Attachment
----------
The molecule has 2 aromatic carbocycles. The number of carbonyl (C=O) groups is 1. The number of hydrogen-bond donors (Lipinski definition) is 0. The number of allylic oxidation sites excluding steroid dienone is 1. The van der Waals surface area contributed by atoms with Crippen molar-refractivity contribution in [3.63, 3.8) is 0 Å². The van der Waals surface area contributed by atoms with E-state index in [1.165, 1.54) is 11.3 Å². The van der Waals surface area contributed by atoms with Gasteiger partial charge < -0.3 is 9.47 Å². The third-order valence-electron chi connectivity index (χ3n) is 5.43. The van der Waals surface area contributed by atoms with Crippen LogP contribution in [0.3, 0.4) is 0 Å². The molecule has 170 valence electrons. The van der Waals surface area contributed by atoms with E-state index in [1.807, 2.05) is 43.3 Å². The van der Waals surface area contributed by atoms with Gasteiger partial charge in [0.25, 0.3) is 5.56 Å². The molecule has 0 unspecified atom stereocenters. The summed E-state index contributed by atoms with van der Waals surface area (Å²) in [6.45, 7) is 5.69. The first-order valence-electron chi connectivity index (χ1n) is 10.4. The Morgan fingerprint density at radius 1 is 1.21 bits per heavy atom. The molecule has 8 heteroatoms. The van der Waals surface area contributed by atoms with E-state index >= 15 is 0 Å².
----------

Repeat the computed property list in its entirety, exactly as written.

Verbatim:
The molecule has 2 aromatic carbocycles. The number of carbonyl (C=O) groups is 1. The number of hydrogen-bond donors (Lipinski definition) is 0. The number of allylic oxidation sites excluding steroid dienone is 1. The van der Waals surface area contributed by atoms with Crippen molar-refractivity contribution in [3.63, 3.8) is 0 Å². The van der Waals surface area contributed by atoms with E-state index in [1.165, 1.54) is 11.3 Å². The van der Waals surface area contributed by atoms with Gasteiger partial charge < -0.3 is 9.47 Å². The third-order valence-electron chi connectivity index (χ3n) is 5.43. The van der Waals surface area contributed by atoms with Crippen LogP contribution in [0.3, 0.4) is 0 Å². The molecule has 170 valence electrons. The van der Waals surface area contributed by atoms with E-state index in [1.807, 2.05) is 43.3 Å². The van der Waals surface area contributed by atoms with Gasteiger partial charge in [0.25, 0.3) is 5.56 Å². The molecule has 0 unspecified atom stereocenters. The summed E-state index contributed by atoms with van der Waals surface area (Å²) in [6.45, 7) is 5.69. The first-order valence-electron chi connectivity index (χ1n) is 10.4. The Morgan fingerprint density at radius 1 is 1.21 bits per heavy atom. The molecule has 8 heteroatoms. The van der Waals surface area contributed by atoms with E-state index >= 15 is 0 Å².